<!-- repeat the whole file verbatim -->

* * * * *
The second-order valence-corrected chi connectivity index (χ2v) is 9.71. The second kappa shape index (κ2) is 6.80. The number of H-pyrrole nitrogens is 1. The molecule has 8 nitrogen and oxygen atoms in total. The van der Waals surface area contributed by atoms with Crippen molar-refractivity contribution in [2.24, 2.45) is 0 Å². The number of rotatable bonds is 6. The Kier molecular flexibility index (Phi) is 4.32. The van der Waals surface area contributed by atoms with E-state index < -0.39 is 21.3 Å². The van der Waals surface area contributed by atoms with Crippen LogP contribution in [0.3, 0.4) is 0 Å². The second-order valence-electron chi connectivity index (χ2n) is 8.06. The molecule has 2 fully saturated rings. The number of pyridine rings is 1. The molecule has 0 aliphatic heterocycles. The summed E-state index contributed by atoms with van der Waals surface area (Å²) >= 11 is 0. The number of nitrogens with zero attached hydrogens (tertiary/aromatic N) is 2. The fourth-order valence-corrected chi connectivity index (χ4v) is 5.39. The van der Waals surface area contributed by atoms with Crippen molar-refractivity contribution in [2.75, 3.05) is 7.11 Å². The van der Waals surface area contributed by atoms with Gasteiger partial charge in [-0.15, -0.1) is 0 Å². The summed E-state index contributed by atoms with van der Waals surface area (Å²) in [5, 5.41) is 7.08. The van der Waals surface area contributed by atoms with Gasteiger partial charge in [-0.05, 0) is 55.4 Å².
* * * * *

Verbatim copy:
The second-order valence-corrected chi connectivity index (χ2v) is 9.71. The second kappa shape index (κ2) is 6.80. The number of H-pyrrole nitrogens is 1. The molecule has 8 nitrogen and oxygen atoms in total. The van der Waals surface area contributed by atoms with Crippen molar-refractivity contribution in [2.24, 2.45) is 0 Å². The number of rotatable bonds is 6. The Kier molecular flexibility index (Phi) is 4.32. The van der Waals surface area contributed by atoms with E-state index < -0.39 is 21.3 Å². The van der Waals surface area contributed by atoms with Crippen LogP contribution in [0.3, 0.4) is 0 Å². The second-order valence-electron chi connectivity index (χ2n) is 8.06. The molecule has 2 fully saturated rings. The number of pyridine rings is 1. The molecule has 0 aliphatic heterocycles. The summed E-state index contributed by atoms with van der Waals surface area (Å²) >= 11 is 0. The number of nitrogens with zero attached hydrogens (tertiary/aromatic N) is 2. The fourth-order valence-corrected chi connectivity index (χ4v) is 5.39. The van der Waals surface area contributed by atoms with Crippen molar-refractivity contribution in [2.75, 3.05) is 7.11 Å². The van der Waals surface area contributed by atoms with Gasteiger partial charge in [-0.15, -0.1) is 0 Å². The summed E-state index contributed by atoms with van der Waals surface area (Å²) in [5, 5.41) is 7.08. The van der Waals surface area contributed by atoms with Gasteiger partial charge in [-0.05, 0) is 55.4 Å².